Carl Knickerbocker's 'suburban primitive' films are a poetic protest against unchecked development 

click to enlarge From the 'SP' film series

Carl Knickerbocker

From the 'SP' film series

Carl Knickerbocker is an Oviedo-based filmmaker and painter who has claimed for himself the sobriquet "surburban primitivist." His exploration in this self-defined genre concentrates on the tension between urban affluence and the perils of modern consumerism that he surveys from his Oviedo redoubt. Knickerbocker has lived for many years on a sprawling family property overgrown with orange trees – it is his studio, computer lab, storage, workshop and living quarters. This is an artist's hideout, filled with large canvases, cutouts from foamcore and paper, and found objects. He is a gentle-hearted man, deeply engaged in his art-making, and he rejects the normative Florida lifestyle, navigating his own path through look-alike neighborhoods and their indifferent populations.

Fascinated by a review of the book Drawing on the Right Side of the Brain, Knickerbocker started drawing in 1984, later producing large-scale paintings. Since 2009, Knickerbocker has been producing short films (up to four minutes long) with haunting soundtracks by Orlando-based David Schweizer, all titled SP (Suburban Primitive). Knickerbocker says, "The music part of this work I've been doing is quite the challenge. It's difficult to articulate the degree of frustration and ecstasy dealing with the music." In his latest film, SP5, an organ-like sound underpins the story of a marriage based on mercantile reasons. The romance starts with a woman's attraction to a man's watch, and ends in the suburban ideal: two cars and a bottle of Coke next to the TV.

Knickerbocker's films are populated with a recurring cast of characters that includes little human figures resembling pictographs and creatures with human heads and dog's bodies. These homunculi move through a foggy space, a murky forest that contrasts the natural world against a world of identical houses and cars. The SP shorts have an unfinished appearance and no narrative. The figures move slowly in and out of the frame. Puppet strings are in full view, communicating the very DIY nature of a Knickerbocker production.

But, despite their casual nature, his SPs are self-reflective and philosophical, and difficult to dismiss. Long after I left his studio the images replayed in my head. Knickerbocker seems to have imbibed the brooding nature of his family property. He laments the disappearance of the Southern generosity he grew up with, the loss of which he blames on uncontrolled development and greedy developers. The artist says of his filmmaking: "I'm older now, contemplating mortality, and wondering how one derives meaning within this culture [and]world."

Ibex Puppetry's Heather Henson, who also serves on the board of her father's grant-making institution, the Jim Henson Foundation, took an interest in Carl's work as a painter and encouraged him to learn animation. He began taking courses in Final Cut Pro, where he discovered 3-D animation. Knickerbocker quickly found his calling, and success, in the Central Florida indie film-festival community. Our local cinemathèque, the Enzian Theater, is a major supporter of Knickerbocker's film work. Tim Anderson, programmer and host of the Enzian FilmSlam series, says, "My decision to program Carl's work is based entirely on reminding audiences that narrative cinema is not the end-all-be-all, that there is a beauty and depth in the avant-garde." Anderson places Knickerbocker in the lineage of experimental filmmakers like Stan Brakhage and Jonas Mekas. Knickerbocker pursues his own version of their urban existentialism from his outpost in suburbia.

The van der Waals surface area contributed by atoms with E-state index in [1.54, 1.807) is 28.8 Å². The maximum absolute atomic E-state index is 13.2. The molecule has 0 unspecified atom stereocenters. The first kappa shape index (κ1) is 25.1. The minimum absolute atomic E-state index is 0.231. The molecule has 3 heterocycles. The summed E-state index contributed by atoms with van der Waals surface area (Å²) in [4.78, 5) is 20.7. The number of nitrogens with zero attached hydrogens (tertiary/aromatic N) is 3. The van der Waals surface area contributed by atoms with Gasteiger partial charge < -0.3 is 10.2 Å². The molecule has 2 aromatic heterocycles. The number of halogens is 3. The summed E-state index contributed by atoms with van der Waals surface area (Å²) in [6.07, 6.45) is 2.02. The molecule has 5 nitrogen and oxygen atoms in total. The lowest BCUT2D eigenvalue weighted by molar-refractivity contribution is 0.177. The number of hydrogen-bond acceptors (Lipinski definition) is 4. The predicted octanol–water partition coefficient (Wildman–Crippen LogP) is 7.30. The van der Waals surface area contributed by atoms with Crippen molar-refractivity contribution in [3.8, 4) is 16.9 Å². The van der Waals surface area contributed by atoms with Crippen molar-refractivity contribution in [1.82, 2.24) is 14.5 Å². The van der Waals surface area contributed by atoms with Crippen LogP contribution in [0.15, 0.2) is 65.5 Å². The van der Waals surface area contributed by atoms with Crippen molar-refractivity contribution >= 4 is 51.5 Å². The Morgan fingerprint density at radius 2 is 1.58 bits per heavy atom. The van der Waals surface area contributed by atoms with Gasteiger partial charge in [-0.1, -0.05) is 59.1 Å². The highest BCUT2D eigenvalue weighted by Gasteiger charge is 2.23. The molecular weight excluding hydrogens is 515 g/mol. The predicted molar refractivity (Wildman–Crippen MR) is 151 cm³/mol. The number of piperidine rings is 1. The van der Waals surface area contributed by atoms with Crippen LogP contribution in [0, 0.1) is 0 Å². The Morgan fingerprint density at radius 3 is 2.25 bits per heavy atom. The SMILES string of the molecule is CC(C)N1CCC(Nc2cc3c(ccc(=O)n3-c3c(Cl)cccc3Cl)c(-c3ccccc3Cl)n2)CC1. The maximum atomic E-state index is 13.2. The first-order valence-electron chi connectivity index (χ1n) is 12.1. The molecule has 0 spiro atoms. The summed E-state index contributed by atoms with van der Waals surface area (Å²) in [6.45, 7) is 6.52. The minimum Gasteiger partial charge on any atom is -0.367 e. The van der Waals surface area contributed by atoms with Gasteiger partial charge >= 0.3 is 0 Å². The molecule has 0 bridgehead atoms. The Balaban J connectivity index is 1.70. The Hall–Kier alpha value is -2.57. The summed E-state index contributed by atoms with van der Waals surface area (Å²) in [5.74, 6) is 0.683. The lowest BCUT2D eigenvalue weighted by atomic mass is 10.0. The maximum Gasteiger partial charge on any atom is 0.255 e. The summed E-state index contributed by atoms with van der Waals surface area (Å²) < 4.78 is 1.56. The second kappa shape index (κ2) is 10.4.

"His style is laser-focused and very clearly his own," Anderson adds. This is no surprise: Knickerbocker does not have the formal fine art training that would have given him an art history-approved tool kit. Knickerbocker's art follows in the tradition of the many self-trained artists who arrived in Florida in the early 1900s. They were attracted by its fragile natural environment of wetlands and beaches and the frontier qualities that welcomed an influx of energetic eccentrics who could add their culture to the variety of already existing folk and indigenous cultures.

Knickerbocker's internationally screened film The Last Orange Grove of Middle Florida is his most accessible, according to Anderson. The film traces Florida's abandonment of agriculture for a tourist-based economy. In this short, a group of grotesque Disney characters painted in garish colors swirl in a spooky dance under the falling orange trees. It shares the pervasive atmosphere of disdain and melancholy that permeates all the SPs. The artist seems to echo the protagonist of Elmore Leonard's 1984 Miami-set novel LaBrava, who says, "They made Florida into what it is today: Newark with palm trees."

Howard Marks, an Orlando real estate lawyer and a major collector of outsider and self-taught artwork, has many of Knickerbocker's paintings in his office. He told me that when developers come to his office, their discomfort with Knickerbocker's anti-development vision is palpable. They understand the artist's rejection of suburban expansion and know that they are the target of his parodies. The utopian vision Knickerbocker pursues threatens them, but it's a major gift to us.

Face to Face: Artists Florida is a semi-regular series profiling the artists who weave the cultural tapestry of Central Florida.


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